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7/05/2020- Updated As Of

Were you injured in a bicycle accident? The first things you do and say, and the information you gather will have a huge effect on your compensation, insurance settlement, or personal injury case. Here is some advice from Greg Veralrud, one of Oregon’s best personal injury attorneys, on what to do if you get into an accident while riding your bicycle.

Getting into an accident while on your bike is a very scary proposition. Cars on the road are bigger, faster, and more protected than you are. The two most common car-bicycle accidents are

  • The right hook: A car passes a cyclist riding in the same direction on the right shoulder or in the bike lane, then makes a right turn immediately into the path of the cyclist.
  • The left-hand turn: A car turns left into the path of someone riding into an opposite direction. Most times, the driver didn’t see the bicycle until it became too late.


1. Assess Yourself for Serious Injuries

Do a quick check and try to assess the damage done by the accident. Call 911 immediately if you have a medical emergency.


2. File a Police Report

Call the police and file a police report. Some drivers will want to not get the police involved and handle it personally. Always make sure to call for a police report. You might feel fine now, but you never know if the small nagging pain you feel will turn into long-term joint or muscle issues. Make sure to get your side of the story into the accident report, and make sure to report all the injuries you have received (no matter how small they seem).


3. Get Driver and Witness Names and Contact Information

Get the motorist’s name, address, phone number, insurance information, driver’s license number, and vehicle license plate. Also talk to any witnesses and ask for their name and contact information.


4. Don’t Admit Fault

Under no circumstance should you apologize for an accident, to the police or the driver of the car, at the scene of the accident. Even if you think the accident was caused by you, just check yourself for injuries, make sure everyone at the scene is safe, and file the police report. Do not say anything or admit to anything that you do not have to.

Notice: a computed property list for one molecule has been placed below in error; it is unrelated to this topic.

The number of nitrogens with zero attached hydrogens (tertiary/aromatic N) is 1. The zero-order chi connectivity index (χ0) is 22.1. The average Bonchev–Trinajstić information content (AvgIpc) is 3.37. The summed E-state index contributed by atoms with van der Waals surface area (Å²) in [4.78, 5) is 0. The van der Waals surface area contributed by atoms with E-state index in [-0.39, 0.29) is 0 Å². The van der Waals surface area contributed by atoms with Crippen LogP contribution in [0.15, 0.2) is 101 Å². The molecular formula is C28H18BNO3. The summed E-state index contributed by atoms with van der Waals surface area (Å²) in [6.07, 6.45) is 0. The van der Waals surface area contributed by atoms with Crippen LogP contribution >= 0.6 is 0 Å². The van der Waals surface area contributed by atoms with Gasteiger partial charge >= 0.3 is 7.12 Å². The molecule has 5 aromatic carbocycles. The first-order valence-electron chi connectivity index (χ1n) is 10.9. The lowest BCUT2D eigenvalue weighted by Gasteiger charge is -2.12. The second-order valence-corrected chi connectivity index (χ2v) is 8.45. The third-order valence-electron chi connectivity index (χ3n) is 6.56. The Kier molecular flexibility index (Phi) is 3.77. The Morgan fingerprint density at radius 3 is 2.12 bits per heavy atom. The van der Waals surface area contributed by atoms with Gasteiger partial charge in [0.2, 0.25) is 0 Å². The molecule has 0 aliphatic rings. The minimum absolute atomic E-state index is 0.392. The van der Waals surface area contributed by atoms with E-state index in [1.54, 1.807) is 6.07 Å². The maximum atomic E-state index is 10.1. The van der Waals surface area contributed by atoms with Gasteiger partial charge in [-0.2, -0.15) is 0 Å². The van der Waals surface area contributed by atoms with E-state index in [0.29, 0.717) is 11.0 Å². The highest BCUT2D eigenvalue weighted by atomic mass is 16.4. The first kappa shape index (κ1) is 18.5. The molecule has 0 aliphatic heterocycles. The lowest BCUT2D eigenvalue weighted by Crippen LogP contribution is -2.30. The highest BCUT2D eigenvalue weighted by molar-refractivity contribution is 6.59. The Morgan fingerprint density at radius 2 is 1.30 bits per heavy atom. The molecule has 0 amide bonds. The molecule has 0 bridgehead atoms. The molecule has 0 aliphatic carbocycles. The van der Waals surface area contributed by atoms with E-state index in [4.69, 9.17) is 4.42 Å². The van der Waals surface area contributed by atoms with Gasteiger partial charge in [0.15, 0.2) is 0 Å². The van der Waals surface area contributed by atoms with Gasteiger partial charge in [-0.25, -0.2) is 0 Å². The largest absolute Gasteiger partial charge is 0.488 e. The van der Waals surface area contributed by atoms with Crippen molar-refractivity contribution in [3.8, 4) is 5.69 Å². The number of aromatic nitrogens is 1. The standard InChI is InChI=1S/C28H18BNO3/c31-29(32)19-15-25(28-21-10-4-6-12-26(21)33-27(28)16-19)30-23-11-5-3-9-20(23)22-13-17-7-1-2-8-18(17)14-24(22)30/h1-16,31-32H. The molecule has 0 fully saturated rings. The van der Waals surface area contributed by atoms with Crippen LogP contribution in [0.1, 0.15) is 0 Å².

1. Document the Accident

Take mental notes on how the accident happened. Try to remember road, weather, and traffic conditions as well as the what/where/when of the accident. If you have a smartphone or camera ready at the time of the accident, try to take pictures of the accident scene. Make sure to take as many pictures as you can, including traffic signals/signs as well as the place of the accident. (If you are unable to do this due to injury, ask a friend or family member to go back and help you out as soon after the accident as possible.)

Leave your bike, gear, and the clothes you were riding in untouched after the accident. Take good pictures from many angles so that a person could judge the severity of the accident based on those pictures.


2. Document Your Injuries

Go to the doctor immediately after your accident, even if you think you only have minor injuries. Again, you might feel fine, but there might be underlying medical issues caused by the accident. This will establish a record that you were injured, and the doctor will put on record the injuries caused by the accident.


3. Document Your Recovery

To get full reimbursement from the insurance company, take detailed notes and photographs of your injuries and medical care. Jot down the names and addresses of any doctors, chiropractors, physical therapists, and other medical professionals you were referred to by your doctor. File any bills, forms, test results, and other paperwork you receive.

It would make sense to start a journal of your auto accident injuries and treatment.

  • Make an entry every day or every couple of days recording your injuries, pain level, medication taken, and any decrease in your quality of life stemming from being injured.
  • Make an entry every time you talk with a nurse or doctor about your injury. If you communicate by phone, after you get off the phone with them, write down a summary of the conversation and put it into the journal. Keep your e-mails, too.
  • Record travel expenses to and from your doctor visits.
  • Save your medical bills and receipts (such as co-payment, prescriptions, special food and nutrition, and other equipment).

4. Consider Calling an Oregon Personal Injury Attorney

If you followed all the steps above, you have done everything right in the situation. Unfortunately, in today’s imperfect world, simply doing everything right does not mean you will get the compensation and restitution you deserve for your accident and injury. The truth is, a lot of the time, insurance companies and at-fault parties will do anything in their power to not have to make things right, or pay as little as they can. Hiring an Oregon personal injury attorney is a great decision; you will have a team of legal professionals on your side to handle the insurance claim and lawsuit (if one is needed) and make sure that you get the treatment and compensation you deserve.

Call Greg Veralrud today for a free consultation about your accident. Greg will listen to your side of the story, review your case with you, and discuss your legal options, all without any charge.


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